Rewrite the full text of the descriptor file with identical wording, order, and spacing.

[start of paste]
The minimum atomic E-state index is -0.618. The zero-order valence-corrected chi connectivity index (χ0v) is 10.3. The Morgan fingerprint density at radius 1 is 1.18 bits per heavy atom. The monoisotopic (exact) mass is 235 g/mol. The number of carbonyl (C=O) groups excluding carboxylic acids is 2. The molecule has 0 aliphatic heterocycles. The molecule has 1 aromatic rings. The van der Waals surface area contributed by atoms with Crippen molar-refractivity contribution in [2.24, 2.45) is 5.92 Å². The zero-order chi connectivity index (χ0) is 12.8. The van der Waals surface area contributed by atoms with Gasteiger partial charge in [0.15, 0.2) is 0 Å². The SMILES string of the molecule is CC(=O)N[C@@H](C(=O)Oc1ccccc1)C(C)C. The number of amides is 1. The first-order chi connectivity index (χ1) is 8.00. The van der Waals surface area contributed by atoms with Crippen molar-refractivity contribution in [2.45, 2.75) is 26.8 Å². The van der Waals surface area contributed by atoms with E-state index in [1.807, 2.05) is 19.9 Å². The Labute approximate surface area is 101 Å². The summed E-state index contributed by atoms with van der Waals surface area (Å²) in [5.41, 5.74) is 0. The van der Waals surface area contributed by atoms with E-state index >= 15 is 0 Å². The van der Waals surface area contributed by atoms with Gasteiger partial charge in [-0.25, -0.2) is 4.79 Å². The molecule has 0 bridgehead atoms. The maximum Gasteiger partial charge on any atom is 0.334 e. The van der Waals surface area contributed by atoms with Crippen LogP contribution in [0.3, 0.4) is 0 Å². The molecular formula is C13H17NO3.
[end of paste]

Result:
The minimum atomic E-state index is -0.618. The zero-order valence-corrected chi connectivity index (χ0v) is 10.3. The Morgan fingerprint density at radius 1 is 1.18 bits per heavy atom. The monoisotopic (exact) mass is 235 g/mol. The number of carbonyl (C=O) groups excluding carboxylic acids is 2. The molecule has 0 aliphatic heterocycles. The molecule has 1 aromatic rings. The van der Waals surface area contributed by atoms with Crippen molar-refractivity contribution in [2.24, 2.45) is 5.92 Å². The zero-order chi connectivity index (χ0) is 12.8. The van der Waals surface area contributed by atoms with Gasteiger partial charge in [0.15, 0.2) is 0 Å². The SMILES string of the molecule is CC(=O)N[C@@H](C(=O)Oc1ccccc1)C(C)C. The number of amides is 1. The first-order chi connectivity index (χ1) is 8.00. The van der Waals surface area contributed by atoms with Crippen molar-refractivity contribution in [2.45, 2.75) is 26.8 Å². The van der Waals surface area contributed by atoms with E-state index in [1.807, 2.05) is 19.9 Å². The Labute approximate surface area is 101 Å². The summed E-state index contributed by atoms with van der Waals surface area (Å²) in [5.41, 5.74) is 0. The van der Waals surface area contributed by atoms with E-state index >= 15 is 0 Å². The van der Waals surface area contributed by atoms with Gasteiger partial charge in [-0.25, -0.2) is 4.79 Å². The molecule has 0 bridgehead atoms. The maximum Gasteiger partial charge on any atom is 0.334 e. The van der Waals surface area contributed by atoms with Crippen LogP contribution in [0.3, 0.4) is 0 Å². The molecular formula is C13H17NO3.